There is nothing Christian about allowing women to die in illegal backstreet abortions. Nothing Christian about removing the basic right of a woman to control her own body. Nothing Christian about wanting to criminalize female equality.

This needs to be emphasized as it’s just been leaked that the U.S. Supreme Court has provisionally voted to overturn Roe v Wade, the iconic 1973 ruling that legalized abortion. Judge Samuel Alito apparently wrote in February that, “Roe was egregiously wrong from the start. Its reasoning was exceptionally weak, and the decision has had damaging consequences. And far from bringing about a national settlement of the abortion issue, Roe and Casey have enflamed debate and deepened division.”

He was supported by four other Republican-appointed justices — Clarence Thomas, Neil Gorsuch, Brett Kavanaugh, and Amy Coney Barrett. It provoked a storm of both support and opposition, and a genuine fear among women in the U.S. who assumed that their fundamental rights were protected. Not so, and expect other freedoms to be challenged by this court.

There’s a chapter in my last book, The Rebel Christ, entitled, “Life Begins at … Being Really, Really Angry About Abortion,” and while I realize that the optics scream otherwise, please know that the war on women’s reproductive choice isn’t at all Christian.

I’ve written about this issue before here, but some facts are worth restating. Until relatively recently the evangelical church had a far more nuanced and moderate position on the issue. As late as 1971, the Southern Baptist Convention, the largest Protestant church in North America, voted to, “work for legislation that will allow the possibility of abortion under such conditions as rape, incest, clear evidence of severe fetal deformity, and carefully ascertained evidence of the likelihood of damage to the emotional, mental, and physical health of the mother.”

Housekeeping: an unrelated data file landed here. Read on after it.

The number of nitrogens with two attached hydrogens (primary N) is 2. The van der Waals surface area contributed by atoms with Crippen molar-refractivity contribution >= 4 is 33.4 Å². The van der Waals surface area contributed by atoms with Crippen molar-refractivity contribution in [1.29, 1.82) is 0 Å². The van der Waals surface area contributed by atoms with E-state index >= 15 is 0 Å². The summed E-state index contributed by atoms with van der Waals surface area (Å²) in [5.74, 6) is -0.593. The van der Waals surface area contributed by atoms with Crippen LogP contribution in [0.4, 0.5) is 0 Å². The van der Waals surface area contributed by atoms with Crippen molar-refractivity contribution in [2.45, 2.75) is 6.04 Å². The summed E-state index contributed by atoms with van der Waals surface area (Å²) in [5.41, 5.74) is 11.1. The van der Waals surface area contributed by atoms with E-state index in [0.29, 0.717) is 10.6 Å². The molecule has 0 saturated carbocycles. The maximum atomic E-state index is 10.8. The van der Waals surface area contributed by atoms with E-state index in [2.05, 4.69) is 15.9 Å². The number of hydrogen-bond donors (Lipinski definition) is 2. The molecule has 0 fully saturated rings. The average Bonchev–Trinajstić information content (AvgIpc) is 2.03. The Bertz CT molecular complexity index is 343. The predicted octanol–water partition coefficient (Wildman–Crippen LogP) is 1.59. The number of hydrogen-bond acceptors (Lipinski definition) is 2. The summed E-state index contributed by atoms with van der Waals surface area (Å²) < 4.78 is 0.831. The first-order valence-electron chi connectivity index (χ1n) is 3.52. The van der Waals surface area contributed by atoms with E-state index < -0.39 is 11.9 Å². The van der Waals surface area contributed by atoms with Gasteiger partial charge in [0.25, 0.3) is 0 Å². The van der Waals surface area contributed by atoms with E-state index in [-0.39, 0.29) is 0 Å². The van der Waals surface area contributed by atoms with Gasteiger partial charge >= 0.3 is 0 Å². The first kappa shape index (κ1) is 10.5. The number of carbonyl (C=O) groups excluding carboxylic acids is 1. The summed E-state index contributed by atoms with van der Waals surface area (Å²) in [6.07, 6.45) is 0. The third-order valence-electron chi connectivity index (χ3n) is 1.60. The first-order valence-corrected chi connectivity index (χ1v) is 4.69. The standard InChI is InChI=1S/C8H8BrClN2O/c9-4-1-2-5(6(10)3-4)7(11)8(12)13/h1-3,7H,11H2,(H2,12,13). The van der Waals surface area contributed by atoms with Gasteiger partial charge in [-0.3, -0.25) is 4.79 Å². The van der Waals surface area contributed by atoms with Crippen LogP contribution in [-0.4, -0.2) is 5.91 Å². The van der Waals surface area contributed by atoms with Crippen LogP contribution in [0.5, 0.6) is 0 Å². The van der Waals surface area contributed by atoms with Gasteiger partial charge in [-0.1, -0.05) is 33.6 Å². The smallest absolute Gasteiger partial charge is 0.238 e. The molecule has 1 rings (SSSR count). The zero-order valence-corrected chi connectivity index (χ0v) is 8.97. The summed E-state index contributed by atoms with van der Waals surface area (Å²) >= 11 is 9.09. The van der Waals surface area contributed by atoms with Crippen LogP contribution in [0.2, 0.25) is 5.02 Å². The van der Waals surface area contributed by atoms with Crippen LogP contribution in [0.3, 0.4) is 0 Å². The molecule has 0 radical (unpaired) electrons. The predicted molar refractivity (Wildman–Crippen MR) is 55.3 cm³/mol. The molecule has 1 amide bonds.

In 1968, Christianity Today, the most influential magazine in the evangelical world, stated that abortion had always to be considered in the light of “individual health, family welfare, and social responsibility.” Both positions would be considered heresy today.

The Roman Catholic Church has been more consistently opposed to abortion but also objects to birth control, divorce, and women’s ordination. With all due respect, it’s difficult to regard this anachronistically patriarchal institution, that was so slow and reluctant to admit systemic sexual abuse of children, as a qualified commentator on the subject.

But what of scripture itself? The central point is that any ancient text, even one that is central to a religious faith and certainly crucial to my life and beliefs, has to be understood and interpreted in context and with understanding. Those reading this who think that I’m wrong, I respect your opinions but please know that I read my Bible in Hebrew and Greek as well as English, and have spent long periods studying in the Holy Land. In other words, I come at this with a certain qualification.

So, for example, when opponents of abortion quote Jeremiah: “Before I formed you in the womb, I knew you, and before you were born, I consecrated you; I appointed you a prophet to the nations,” they should grasp a few realities. First, this was written around 2,700 years ago. Second, the text is speaking more of a single person, “a prophet to the nations,” than making a sweeping comment about the beginning of life.

Or Psalm 139: “For it was you who formed my inward parts; you knit me together in my mother’s womb. I praise you, for I am fearfully and wonderfully made.” This is poetry and metaphor, a beautiful testimony to God’s love but not a guide to human biology. The very idea is un-biblical.

The New Testament has Elizabeth, the mother of John the Baptist, meeting Mary, mother of Jesus, and “the child leaped in her womb.” Again, a lyrical description of an event that shaped history, but not scientific and not supposed to be. If we’re to take a literalist approach to the Bible we’re in all sorts of trouble. By the way, it sometimes supports abortion, something the Christian right doesn’t like to mention.

What does run through scripture, if we read it through the light-filled prism of Gospel love and empathy, is care for the marginalized and powerless. And it is poor and racialized women in particular who will suffer if the extremists have their way. This isn’t about life and never has been. It’s about control. Of women, freedom, and progress. As a Christian I know where I have to stand.